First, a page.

It was, of course, encapsulated in the particularly dry language favoured by the career bureaucrat. No bard here.
But the outcome was the same: a U.S. tribunal unanimously rejected President Donald Trump’s tariffs on Canadian newsprint.
Here’s what the tribunal had to say: “The United States International Trade Commission (USITC) today determined that a U.S. industry is not materially injured or threatened with material injury by reason of imports of uncoated groundwood paper from Canada that the U.S. Department of Commerce (Commerce) has determined are subsidized and sold in the United States at less than fair value.
“Chairman David S. Johanson and Commissioners Irving A. Williamson, Meredith M. Broadbent, Rhonda K. Schmidtlein, and Jason E. Kearns voted in the negative.
“As a result of the USITC’s negative determinations, no antidumping or countervailing duty orders will be issued on imports of this product from Canada.”
The panel will release its full reasons, reasons that may be additional delicious bureaucratic gravy. The meat and potatoes of the decision are that trade laws are not as simple as the royal prerogative.
For the Corner Brook paper mill, among many others, it was a sweet sort of vindication. The U.S. government brought in wide-ranging duties that not only hurt Canadian newsprint manufacturers but also materially damaged scores of U.S. newspapers, the customers who actually had to pay the tariffs.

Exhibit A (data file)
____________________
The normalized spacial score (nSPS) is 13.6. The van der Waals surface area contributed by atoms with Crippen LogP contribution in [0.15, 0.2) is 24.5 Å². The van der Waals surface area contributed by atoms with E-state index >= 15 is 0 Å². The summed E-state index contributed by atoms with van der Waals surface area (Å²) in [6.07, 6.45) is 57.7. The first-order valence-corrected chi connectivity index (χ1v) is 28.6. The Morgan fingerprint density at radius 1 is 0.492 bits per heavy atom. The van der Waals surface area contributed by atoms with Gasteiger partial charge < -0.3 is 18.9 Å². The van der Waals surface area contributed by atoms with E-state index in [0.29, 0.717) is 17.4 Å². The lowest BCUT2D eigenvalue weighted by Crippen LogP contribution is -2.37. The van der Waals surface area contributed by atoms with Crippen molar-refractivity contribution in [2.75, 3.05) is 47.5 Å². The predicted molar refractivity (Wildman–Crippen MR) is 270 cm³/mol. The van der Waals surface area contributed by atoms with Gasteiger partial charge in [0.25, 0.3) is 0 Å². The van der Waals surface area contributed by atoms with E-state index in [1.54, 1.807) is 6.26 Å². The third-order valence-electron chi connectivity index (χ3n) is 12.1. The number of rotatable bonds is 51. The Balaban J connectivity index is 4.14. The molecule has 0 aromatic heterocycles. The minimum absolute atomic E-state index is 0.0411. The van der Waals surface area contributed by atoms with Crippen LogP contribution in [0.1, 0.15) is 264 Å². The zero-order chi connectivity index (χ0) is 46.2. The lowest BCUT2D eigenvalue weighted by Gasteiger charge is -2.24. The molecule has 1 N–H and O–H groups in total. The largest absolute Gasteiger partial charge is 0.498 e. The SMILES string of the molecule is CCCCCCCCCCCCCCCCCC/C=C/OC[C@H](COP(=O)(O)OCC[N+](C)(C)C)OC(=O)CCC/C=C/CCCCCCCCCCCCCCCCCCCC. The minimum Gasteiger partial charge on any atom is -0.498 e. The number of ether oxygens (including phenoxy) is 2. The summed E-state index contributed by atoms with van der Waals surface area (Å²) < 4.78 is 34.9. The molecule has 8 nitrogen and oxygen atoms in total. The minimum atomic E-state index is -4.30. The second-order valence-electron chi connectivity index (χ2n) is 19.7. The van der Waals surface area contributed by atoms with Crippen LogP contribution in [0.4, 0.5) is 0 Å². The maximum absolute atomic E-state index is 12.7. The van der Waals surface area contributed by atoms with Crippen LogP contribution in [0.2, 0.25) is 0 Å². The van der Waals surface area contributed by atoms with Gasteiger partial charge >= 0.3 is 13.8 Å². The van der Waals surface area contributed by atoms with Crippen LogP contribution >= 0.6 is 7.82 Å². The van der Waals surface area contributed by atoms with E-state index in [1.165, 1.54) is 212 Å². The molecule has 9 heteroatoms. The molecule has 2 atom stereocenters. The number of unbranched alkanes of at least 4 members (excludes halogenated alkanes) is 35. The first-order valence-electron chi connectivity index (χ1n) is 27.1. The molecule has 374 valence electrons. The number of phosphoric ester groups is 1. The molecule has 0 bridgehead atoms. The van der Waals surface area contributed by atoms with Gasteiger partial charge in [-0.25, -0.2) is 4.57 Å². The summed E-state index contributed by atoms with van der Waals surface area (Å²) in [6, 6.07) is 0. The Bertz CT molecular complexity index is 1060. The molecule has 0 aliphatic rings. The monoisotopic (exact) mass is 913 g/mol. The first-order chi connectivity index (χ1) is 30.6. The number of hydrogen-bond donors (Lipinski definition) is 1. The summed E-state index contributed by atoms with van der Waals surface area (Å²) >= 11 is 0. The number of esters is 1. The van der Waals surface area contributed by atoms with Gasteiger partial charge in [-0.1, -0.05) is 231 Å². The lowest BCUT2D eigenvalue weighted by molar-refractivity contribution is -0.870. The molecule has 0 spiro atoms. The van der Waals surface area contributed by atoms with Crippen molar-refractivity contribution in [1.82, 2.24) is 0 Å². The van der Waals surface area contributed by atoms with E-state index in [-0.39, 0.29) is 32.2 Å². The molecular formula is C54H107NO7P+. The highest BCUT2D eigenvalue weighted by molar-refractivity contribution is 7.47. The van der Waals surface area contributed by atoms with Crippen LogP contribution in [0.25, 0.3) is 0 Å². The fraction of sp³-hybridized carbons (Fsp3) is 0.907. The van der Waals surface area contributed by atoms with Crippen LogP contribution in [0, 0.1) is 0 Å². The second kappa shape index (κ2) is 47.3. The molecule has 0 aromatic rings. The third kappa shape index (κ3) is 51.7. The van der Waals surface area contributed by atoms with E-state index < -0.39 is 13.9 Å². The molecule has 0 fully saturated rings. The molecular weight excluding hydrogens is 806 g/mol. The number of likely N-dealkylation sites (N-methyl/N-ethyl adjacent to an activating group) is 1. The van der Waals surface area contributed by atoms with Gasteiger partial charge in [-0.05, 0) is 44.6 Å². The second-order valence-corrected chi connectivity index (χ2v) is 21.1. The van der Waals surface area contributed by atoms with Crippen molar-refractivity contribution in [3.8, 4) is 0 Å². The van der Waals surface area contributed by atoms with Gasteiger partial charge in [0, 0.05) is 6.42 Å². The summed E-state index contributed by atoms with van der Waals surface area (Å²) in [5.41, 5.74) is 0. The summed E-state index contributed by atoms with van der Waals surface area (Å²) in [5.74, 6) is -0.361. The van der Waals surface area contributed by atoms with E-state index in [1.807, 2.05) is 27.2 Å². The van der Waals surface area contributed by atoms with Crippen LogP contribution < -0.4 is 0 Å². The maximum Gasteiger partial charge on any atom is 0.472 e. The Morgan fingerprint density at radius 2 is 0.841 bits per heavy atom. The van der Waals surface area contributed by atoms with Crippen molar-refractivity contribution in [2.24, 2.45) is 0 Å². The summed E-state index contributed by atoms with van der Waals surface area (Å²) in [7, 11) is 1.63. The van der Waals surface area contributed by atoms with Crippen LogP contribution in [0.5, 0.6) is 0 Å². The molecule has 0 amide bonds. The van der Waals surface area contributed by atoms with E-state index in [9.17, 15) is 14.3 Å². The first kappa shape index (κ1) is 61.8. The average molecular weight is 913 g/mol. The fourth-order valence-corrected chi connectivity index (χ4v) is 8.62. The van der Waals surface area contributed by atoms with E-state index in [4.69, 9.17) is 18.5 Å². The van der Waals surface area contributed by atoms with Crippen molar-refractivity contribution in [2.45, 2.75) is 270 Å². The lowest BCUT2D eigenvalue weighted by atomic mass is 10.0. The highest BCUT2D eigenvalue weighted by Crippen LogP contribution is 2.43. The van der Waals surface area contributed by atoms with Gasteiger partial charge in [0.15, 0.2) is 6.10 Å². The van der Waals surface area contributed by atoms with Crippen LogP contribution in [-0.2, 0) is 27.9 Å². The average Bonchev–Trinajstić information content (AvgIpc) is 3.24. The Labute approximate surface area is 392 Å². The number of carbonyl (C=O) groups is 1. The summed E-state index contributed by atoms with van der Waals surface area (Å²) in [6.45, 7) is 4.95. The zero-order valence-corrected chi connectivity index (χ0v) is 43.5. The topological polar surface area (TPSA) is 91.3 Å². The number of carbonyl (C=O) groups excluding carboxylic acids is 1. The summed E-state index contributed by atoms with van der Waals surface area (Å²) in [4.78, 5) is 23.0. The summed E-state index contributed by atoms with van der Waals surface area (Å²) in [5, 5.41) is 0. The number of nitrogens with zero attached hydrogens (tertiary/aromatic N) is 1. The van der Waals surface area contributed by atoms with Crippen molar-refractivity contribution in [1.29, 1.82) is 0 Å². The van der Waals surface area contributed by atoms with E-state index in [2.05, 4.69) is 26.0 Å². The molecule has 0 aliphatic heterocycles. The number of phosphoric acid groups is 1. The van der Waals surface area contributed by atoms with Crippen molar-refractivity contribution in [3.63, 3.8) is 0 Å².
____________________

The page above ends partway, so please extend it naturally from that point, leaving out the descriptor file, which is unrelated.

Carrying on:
This is what happens when you elect a president who lives on Twitter, and tweets things like “trade wars are good and easy to win.”
The truth is that they’re neither good, nor easy to win. American reporters and editors lost their jobs throughout the United States. Newspapers made layoffs to cover the new costs that may never reversed. The U.S. collected tariffs it will have to return, and the “good winnings”? Good luck if you can find even the smallest scrap of silver lining in this cloud of knee-jerk populist bafflegab.
What’s the best way to put it?
Well, how about this? Turns out, the trade emperor Trump had no newsprint clothes.
Let’s see what happens with the American president’s similarly convoluted steel and aluminium tariffs, imposed, so Donald Trump confusingly said, because the sale of such materials from longtime constant allies somehow constituted a threat to U.S. national security. Or the automobile tariffs he’s now threatening, once again, because of a nebulous national security concern that seems like a convenient hook to hang another set of bluffatious threats on.
The wonderful thing is that, in terms of newsprint, cooler heads prevailed. It took a while, and it will probably take a while for steel and aluminium, too.
But hey, here’s Shakespeare, from “Macbeth”: